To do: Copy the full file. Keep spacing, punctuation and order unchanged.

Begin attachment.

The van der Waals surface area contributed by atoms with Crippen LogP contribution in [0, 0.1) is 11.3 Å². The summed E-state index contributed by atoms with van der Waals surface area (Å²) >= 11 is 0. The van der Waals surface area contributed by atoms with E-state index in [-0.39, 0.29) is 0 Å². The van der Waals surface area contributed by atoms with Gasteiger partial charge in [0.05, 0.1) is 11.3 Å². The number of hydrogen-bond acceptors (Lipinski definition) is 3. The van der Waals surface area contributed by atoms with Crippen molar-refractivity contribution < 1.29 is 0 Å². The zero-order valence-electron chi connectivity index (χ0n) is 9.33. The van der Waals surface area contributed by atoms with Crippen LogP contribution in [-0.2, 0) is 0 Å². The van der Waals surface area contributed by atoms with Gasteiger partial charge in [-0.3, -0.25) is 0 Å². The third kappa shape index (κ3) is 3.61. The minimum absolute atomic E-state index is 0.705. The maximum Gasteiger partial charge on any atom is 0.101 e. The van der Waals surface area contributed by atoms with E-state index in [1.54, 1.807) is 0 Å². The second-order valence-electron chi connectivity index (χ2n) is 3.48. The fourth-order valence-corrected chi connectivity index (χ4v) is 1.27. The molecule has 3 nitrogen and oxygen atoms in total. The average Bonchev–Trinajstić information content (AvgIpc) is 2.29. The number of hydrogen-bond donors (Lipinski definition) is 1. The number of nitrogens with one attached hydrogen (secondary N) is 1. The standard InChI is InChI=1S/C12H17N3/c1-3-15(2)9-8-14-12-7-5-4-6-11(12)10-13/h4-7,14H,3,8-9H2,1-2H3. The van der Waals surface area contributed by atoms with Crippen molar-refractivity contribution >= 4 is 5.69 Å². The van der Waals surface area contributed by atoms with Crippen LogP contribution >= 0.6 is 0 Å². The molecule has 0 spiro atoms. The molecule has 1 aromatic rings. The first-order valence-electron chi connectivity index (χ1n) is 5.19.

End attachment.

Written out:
The van der Waals surface area contributed by atoms with Crippen LogP contribution in [0, 0.1) is 11.3 Å². The summed E-state index contributed by atoms with van der Waals surface area (Å²) >= 11 is 0. The van der Waals surface area contributed by atoms with E-state index in [-0.39, 0.29) is 0 Å². The van der Waals surface area contributed by atoms with Gasteiger partial charge in [0.05, 0.1) is 11.3 Å². The number of hydrogen-bond acceptors (Lipinski definition) is 3. The van der Waals surface area contributed by atoms with Crippen molar-refractivity contribution < 1.29 is 0 Å². The zero-order valence-electron chi connectivity index (χ0n) is 9.33. The van der Waals surface area contributed by atoms with Crippen LogP contribution in [-0.2, 0) is 0 Å². The van der Waals surface area contributed by atoms with Gasteiger partial charge in [-0.3, -0.25) is 0 Å². The third kappa shape index (κ3) is 3.61. The minimum absolute atomic E-state index is 0.705. The maximum Gasteiger partial charge on any atom is 0.101 e. The van der Waals surface area contributed by atoms with E-state index in [1.54, 1.807) is 0 Å². The second-order valence-electron chi connectivity index (χ2n) is 3.48. The fourth-order valence-corrected chi connectivity index (χ4v) is 1.27. The molecule has 3 nitrogen and oxygen atoms in total. The average Bonchev–Trinajstić information content (AvgIpc) is 2.29. The number of hydrogen-bond donors (Lipinski definition) is 1. The number of nitrogens with one attached hydrogen (secondary N) is 1. The standard InChI is InChI=1S/C12H17N3/c1-3-15(2)9-8-14-12-7-5-4-6-11(12)10-13/h4-7,14H,3,8-9H2,1-2H3. The van der Waals surface area contributed by atoms with Crippen molar-refractivity contribution >= 4 is 5.69 Å². The van der Waals surface area contributed by atoms with Crippen LogP contribution >= 0.6 is 0 Å². The molecule has 0 spiro atoms. The molecule has 1 aromatic rings. The first-order valence-electron chi connectivity index (χ1n) is 5.19.